10.30.2007

Shakespeare and Co.

Beach and Joyce outside the bookshop.




















If you have ever been to Paris or have read about Hemingway, Joyce, or Gertrude Stein, to name a few, then you have heard of Sylvia Beach's bookstore, Shakespeare and Co., which opened in Paris in 1914. It was part bookshop, part lending library, and it became a gathering place for some of the greatest writers of the day. I was reading The Yellow-Lighted Bookshop (review to follow) yesterday by Lewis Buzbee and learned a little more about this famed shop, particularly about its closing, which I thought was a touching tale.

Beach decided to remain in Paris during World War II. Like many Parisians, she wanted to stay with the city. She was not apt to give up so quickly to the Germans. Many of her friends were still around, and she wanted to keep an eye on her shop. One day a German officer drove up in his large, shining car and asked about the copy of Finnegan's Wake in the bookshop window. Beach answered that this particular copy was not for sale because it was her personal copy and the only one she had. (This was actually one of five copies that the shop had available at the time, but Beach did not want the officer to have anything from her.) The German officer demanded the book. Beach refused. The officer became irate and vowed to return to the shop later to retrieve the book. He said that he was a great fan of James Joyce, a man Beach herself helped when she persevered to publish Ulysses, and that Finnegan's Wake would help him improve his English. (Perhaps for his hopes of the Germans invading England.) Beach refused him again. The man drove away, promising to return that afternoon to take it by force.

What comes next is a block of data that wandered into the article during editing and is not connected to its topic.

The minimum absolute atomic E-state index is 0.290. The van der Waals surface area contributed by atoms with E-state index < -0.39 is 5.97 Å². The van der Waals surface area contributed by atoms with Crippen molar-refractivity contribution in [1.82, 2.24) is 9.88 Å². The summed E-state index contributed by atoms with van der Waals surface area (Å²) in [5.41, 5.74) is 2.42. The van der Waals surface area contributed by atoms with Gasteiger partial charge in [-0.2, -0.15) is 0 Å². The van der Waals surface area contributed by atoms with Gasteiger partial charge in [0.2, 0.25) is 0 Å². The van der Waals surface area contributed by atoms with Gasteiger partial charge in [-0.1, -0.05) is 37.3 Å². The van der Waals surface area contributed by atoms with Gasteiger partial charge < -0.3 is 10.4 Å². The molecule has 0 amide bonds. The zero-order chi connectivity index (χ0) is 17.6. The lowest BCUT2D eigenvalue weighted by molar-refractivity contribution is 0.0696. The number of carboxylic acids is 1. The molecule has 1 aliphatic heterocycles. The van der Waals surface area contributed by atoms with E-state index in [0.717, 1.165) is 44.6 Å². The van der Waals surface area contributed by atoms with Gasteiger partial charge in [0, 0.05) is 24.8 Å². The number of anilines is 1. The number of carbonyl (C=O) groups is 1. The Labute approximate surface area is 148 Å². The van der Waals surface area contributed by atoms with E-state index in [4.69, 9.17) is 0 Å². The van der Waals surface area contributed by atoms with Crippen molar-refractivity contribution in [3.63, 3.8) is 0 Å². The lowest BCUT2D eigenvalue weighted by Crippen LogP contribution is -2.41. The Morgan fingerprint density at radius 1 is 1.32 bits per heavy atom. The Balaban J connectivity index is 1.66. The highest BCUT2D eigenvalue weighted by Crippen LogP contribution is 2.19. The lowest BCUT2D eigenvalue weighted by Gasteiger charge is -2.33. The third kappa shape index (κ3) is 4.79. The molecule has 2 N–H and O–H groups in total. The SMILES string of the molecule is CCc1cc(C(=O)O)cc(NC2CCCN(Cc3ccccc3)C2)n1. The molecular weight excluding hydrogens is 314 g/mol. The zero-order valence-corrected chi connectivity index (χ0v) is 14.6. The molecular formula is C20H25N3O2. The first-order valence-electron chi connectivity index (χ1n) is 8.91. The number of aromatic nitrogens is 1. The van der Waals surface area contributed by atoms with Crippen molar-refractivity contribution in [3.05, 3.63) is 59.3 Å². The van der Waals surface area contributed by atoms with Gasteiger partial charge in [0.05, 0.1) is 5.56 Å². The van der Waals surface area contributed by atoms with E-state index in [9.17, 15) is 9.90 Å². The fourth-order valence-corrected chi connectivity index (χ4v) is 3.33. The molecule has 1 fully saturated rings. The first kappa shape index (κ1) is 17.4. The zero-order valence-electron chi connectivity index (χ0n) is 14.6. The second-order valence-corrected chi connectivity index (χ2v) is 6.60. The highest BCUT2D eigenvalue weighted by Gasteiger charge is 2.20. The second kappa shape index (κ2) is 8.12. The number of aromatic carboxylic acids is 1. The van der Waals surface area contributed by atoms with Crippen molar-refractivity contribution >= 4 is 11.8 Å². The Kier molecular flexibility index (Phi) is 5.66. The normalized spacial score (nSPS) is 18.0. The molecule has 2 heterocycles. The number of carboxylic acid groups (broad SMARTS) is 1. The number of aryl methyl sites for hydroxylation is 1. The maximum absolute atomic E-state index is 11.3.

After the German left, Beach contacted her landlord who had a vacant apartment above the bookstore. With the help of a few friends, Beach moved every single one of her 5,000 volumes upstairs to the apartment. She then blacked out the windows and painted over the name on the shingle. When the German returned, he sat in his car and looked around for the bookshop, but it had disappeared. Beach observed him from an upstairs window, laughing.

Sylvia Beach never reopened Shakespeare and Co. The bookshop by the same name that can be found on the Left Bank across the river from Notre Dame is a tribute to the famous shop of the Lost Generation, but is not the original, and it is not in the original location.

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